• Apple's iPhone SE shares a lot of similarities with the iPhone 8, which the company debuted in 2017.
  • Both phones are the same size, have nearly identical screens, and feature 12-megapixel cameras.
  • But the new iPhone SE has a faster processor that matches the one in the iPhone 11 Pro, among other changes.
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Apple finally took the wraps off its long-rumoured iPhone SE on Wednesday. The new iPhone (priced at $400 - R7,500 - in the US) is the cheapest in Apple's lineup, replacing the more than two-year-old iPhone 8 in the company's lineup.

You may also notice that the iPhone SE looks awfully similar to the iPhone 8: Both devices are the same size, both have a home button with Touch ID, and they're both made from glass and aluminum.

Think of the iPhone SE as a performance upgrade to the iPhone 8 - it may look the same, but in practice it should feel a lot faster thanks to major updates to its internals.

Here's a closer look at how the iPhone SE compares to the iPhone 8.


The biggest difference between the iPhone 8 and iPhone SE is their processors.

The iPhone SE

The iPhone SE runs on Apple's A13 Bionic processor, the same chip that powers the iPhone 11 and iPhone 11 Pro.


The iPhone 8, by comparison, runs on Apple's A11 Bionic processor, which is now more than two years old.

The iPhone 8 and iPhone 8 Plus
The iPhone 8 and iPhone 8 Plus

Since the iPhone SE runs on a newer and more powerful processor, you can not only expect to see faster performance compared to the 8, but also additional camera features.


The iPhone SE and iPhone 8 also both have 12-megapixel cameras, but the SE offers a few extra features.

The iPhone SE
The iPhone SE

The iPhone SE and standard iPhone 8 both have a single-lens 12-megapixel camera with an f/1.8 aperture. Both support optical image stabilization and a digital zoom of up to 5x.


But the iPhone SE also supports Portrait Mode — the feature that lets you sharpen a subject against a blurred background

The iPhone 8 Plus using Portrait Mode
The iPhone 8 Plus using Portrait Mode

You'll also get all six lighting effects for Portrait Mode on the iPhone SE, even though other recent iPhones like the iPhone XR only support some of these lighting effects. The 4.7-inch iPhone 8 lacks Portrait Mode; you'd have to opt for the larger dual-camera iPhone 8 Plus to get that feature.

The iPhone SE also has the same Smart HDR as the iPhone 11 and 11 Pro, which should make lighting look more natural in photos compared to the iPhone 8's auto HDR.

Other camera-related features the iPhone SE has that the iPhone 8 lacks include extended dynamic range for video recording of up to 30 frames per second, QuickTake (which lets you switch from photo to video mode using the shutter button), and stereo-quality audio recording for video.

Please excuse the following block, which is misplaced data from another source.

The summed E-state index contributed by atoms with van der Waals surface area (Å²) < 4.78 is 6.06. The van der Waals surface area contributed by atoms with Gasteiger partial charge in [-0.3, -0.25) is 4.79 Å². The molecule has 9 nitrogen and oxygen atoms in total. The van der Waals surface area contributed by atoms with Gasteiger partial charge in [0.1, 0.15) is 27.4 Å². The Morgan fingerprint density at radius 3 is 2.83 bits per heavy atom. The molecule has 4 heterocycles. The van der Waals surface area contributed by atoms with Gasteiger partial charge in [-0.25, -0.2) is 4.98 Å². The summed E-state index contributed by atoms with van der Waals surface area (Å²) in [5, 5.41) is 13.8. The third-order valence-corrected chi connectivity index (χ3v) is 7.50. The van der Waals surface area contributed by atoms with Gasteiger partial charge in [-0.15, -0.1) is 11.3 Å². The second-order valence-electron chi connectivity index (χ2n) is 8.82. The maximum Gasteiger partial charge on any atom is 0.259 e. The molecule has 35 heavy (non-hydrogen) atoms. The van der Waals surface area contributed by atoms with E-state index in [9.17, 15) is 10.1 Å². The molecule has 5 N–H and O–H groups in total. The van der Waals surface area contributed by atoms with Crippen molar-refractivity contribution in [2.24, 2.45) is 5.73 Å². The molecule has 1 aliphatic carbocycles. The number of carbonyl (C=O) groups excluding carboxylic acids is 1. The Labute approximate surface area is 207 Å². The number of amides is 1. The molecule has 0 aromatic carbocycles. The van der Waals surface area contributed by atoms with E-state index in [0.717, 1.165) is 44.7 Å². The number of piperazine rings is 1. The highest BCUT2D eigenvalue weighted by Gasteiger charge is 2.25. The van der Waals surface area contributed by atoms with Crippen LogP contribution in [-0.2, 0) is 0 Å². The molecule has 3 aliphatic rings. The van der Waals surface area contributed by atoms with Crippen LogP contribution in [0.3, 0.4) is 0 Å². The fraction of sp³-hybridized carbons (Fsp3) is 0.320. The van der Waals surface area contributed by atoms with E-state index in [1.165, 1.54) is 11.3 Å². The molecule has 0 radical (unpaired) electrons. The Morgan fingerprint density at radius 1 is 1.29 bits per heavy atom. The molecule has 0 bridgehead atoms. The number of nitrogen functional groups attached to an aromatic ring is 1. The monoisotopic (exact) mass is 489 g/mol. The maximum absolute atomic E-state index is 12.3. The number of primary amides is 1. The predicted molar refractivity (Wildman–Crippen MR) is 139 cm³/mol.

Both phones also have a 7-megapixel selfie camera, but the iPhone SE's front camera also supports Portrait Mode.

The iPhone SE
The iPhone SE

The iPhone SE's selfie camera also supports all six lighting effects in Portrait Mode like the rear camera. The iPhone 8's selfie camera doesn't have Portrait Mode at all.


The two phones also come in different colours.

The iPhone SE is available in black, white, and red. That last colour option is offered through Apple's Product Red line, which puts proceeds toward the COVID-19 relief efforts through September 30. Usually, Product Red proceeds contribute toward funding HIV/AIDS programs in sub-Saharan Africa.


The iPhone 8 comes in silver, space gray, and gold.


There's also an extra storage option for the iPhone SE.

The iPhone SE
The iPhone SE

The iPhone SE comes in 64GB, 128GB, and 256GB storage capacities.


The iPhone 8, by comparison, is only available in 64GB and 128GB options.


The iPhone SE and iPhone 8 have nearly identical screens, save for one small difference.

Both phones have a 4.7-inch display with the same resolution and brightness. Both phones support Apple's True Tone feature, which makes the screen's colour temperature feel warmer and more natural to fit with the lighting in your environment.

But there is a tiny discrepancy between the two: the iPhone 8's display supports 3D Touch, whereas the iPhone SE includes Haptic Touch.

They're essentially two different technologies that accomplish the same thing. Haptic Touch is a more modern Apple feature that lets you access shortcuts to content within apps by long-pressing on the app icon. 3D Touch, by comparison, does the same thing, but instead requires a bit of extra pressure.


The iPhone SE also supports two SIMs whereas the iPhone 8 only supports one.


Apple added dual SIM support to its iPhones starting with the iPhone XR and XS, and that holds true for the new iPhone SE as well.

Dual SIM support allows you to add more than one data plan and phone number for your device.


Overall, the iPhone SE seems like an iPhone 8 with a performance boost.

If you have an iPhone 8, the iPhone SE will probably feel too similar to be worth an upgrade - save for some faster performance and extra camera features.

But the iPhone SE seems well-positioned to appeal to shoppers on a budget that may be upgrading from an iPhone 6s or earlier. The iPhone SE has a compact and familiar design for those who are used to using an older model, but will bring upgrades that are especially noticeable when upgrading from one of Apple's 2016-era devices.

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